The scam entails an infected account sending a photo saved as a Scalable Vector Graphics (SVG) image: this XML-based image and animation format What Is an XML File and How Can You Open and Use It? You may have seen the term "XML." You might even have accidentally opened an XML file. What is XML and how do you use it? Read More  has been in development since 1999, and is supported by all major browsers Which Browser Is Best? Edge vs. Chrome vs. Opera vs. Firefox The browser you're using right now may not be the best one for you. The browser arena changes so frequently that your conclusions from comparisons made last year may be completely wrong this year. Read More . Clicking on the photo (which doesn’t display a preview) redirects you to a fake YouTube page, and further informs you that you can’t watch the video without an extension for Google Chrome The Best Chrome Extensions A list of only the best extensions for Google Chrome, including suggestions from our readers. Read More .

SVG Spelled in Coffee Foam
Image Credit: Yuko Honda via Flickr


Once you download that extension, it quietly sits in the background, consuming your data, including but certainly not limited to: your usernames, passwords, online banking details Is Online Banking Safe? Mostly, But Here Are 5 Risks You Should Know About There's a lot to like about online banking. It's convenient, can simplify your life, you might even get better savings rates. But is online banking as safe and secure as it should be? Read More , emails, websites your frequent, and any other Personally Identifiable Information (PII). It may falsify versions of PayPal, Amazon, or other services that require payment details.

It also piggy-backs on your Facebook account and sends the SVG file to all your contacts. Needless to say, it spread throughout the network incredibly fast, so it’s no surprise if you have already seen this scam.

Facebook has addressed the issue, filtering SVG files, and the malicious extension has been removed from the Google Store, so, in theory, the problem has been fixed.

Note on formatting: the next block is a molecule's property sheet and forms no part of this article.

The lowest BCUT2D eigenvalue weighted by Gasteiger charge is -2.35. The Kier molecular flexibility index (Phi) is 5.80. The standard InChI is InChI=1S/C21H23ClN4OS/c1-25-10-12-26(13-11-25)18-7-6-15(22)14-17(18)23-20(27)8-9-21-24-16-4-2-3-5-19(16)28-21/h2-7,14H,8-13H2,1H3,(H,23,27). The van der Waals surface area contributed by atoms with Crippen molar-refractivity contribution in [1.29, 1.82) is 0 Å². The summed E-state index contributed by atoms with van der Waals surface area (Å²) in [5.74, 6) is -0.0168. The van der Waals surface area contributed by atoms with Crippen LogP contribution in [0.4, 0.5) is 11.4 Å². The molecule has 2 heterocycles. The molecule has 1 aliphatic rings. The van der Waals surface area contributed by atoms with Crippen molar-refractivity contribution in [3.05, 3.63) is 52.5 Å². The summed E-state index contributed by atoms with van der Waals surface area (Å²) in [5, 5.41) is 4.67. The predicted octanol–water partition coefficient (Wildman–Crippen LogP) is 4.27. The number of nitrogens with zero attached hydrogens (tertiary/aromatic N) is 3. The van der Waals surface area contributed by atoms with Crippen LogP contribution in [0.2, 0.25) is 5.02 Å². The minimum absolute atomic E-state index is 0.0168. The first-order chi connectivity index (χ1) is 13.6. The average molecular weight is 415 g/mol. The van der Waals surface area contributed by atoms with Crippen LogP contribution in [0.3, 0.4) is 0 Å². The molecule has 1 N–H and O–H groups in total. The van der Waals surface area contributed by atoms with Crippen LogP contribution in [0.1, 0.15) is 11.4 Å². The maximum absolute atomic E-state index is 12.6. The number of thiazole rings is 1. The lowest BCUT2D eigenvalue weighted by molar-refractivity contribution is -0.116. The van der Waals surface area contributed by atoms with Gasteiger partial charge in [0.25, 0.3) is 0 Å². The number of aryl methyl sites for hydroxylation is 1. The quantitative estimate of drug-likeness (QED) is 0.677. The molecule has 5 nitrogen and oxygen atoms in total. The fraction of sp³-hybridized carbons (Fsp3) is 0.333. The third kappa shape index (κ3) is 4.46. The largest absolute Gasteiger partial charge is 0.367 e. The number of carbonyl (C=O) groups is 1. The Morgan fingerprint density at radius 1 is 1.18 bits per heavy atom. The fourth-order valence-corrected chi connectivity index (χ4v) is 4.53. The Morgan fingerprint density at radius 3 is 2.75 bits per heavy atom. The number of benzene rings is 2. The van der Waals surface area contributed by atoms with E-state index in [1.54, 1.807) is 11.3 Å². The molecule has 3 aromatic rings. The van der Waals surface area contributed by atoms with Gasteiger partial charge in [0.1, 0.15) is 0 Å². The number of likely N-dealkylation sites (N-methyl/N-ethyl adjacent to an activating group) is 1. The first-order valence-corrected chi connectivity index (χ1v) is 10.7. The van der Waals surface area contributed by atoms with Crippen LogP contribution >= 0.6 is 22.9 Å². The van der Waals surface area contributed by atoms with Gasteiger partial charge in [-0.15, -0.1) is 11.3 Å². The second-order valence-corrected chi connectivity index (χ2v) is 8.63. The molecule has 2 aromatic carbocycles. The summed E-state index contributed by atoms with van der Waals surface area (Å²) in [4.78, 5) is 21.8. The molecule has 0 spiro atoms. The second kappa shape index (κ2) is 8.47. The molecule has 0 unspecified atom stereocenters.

Oh, But It’s Ransomware!

Except this is actually a variation of the Locky ransomware which plagued the internet Your New Security Threat for 2016: JavaScript Ransomware Locky ransomware has been worrying security researchers, but since its brief disappearance and return as a cross-platform JavaScript ransomware threat, things have changed. But what can you do to defeat the Locky ransomware? Read More earlier this year. It typically locks your computer (hence the colloquialism), encrypts all your files, and demands payment through Bitcoin. Victims really are held to ransom A History of Ransomware: Where It Started & Where It's Going Ransomware dates from the mid-2000s and like many computer security threats, originated from Russia and eastern Europe before evolving to become an increasingly potent threat. But what does the future hold for ransomware? Read More  as there’s no free decryption software. Your other option is to completely wipe your hard drive, and lose all your files.


Thus, Locky is a form of malware that can’t easily be defeated, having reared its ugly head in May and June 2016 3 Essential Security Terms You Need to Understand Confused by encryption? Baffled by OAuth, or petrified by Ransomware? Let's brush up on some of the most commonly used security terms, and exactly what they mean. Read More . It came back via the Nemucod malware downloader, disguised as a SVG image, and was only noticed again this month. It would be naïve to think cybercriminals won’t find a way around the efforts of Facebook and Google.

Facebook Cyber Criminals
Image Credit: Christopher via Flickr

What can you do? First of all, do not click on SVG files. This scam fortunately stood out because it wasn’t accompanied by any text — no personalized message, nothing frivolous. That should alert you that something’s wrong. Contact whoever is supposed to have sent it, and alert them that their account is likely infected. This shouldn’t really be a problem anymore, but we expect Locky to morph into another form imminently.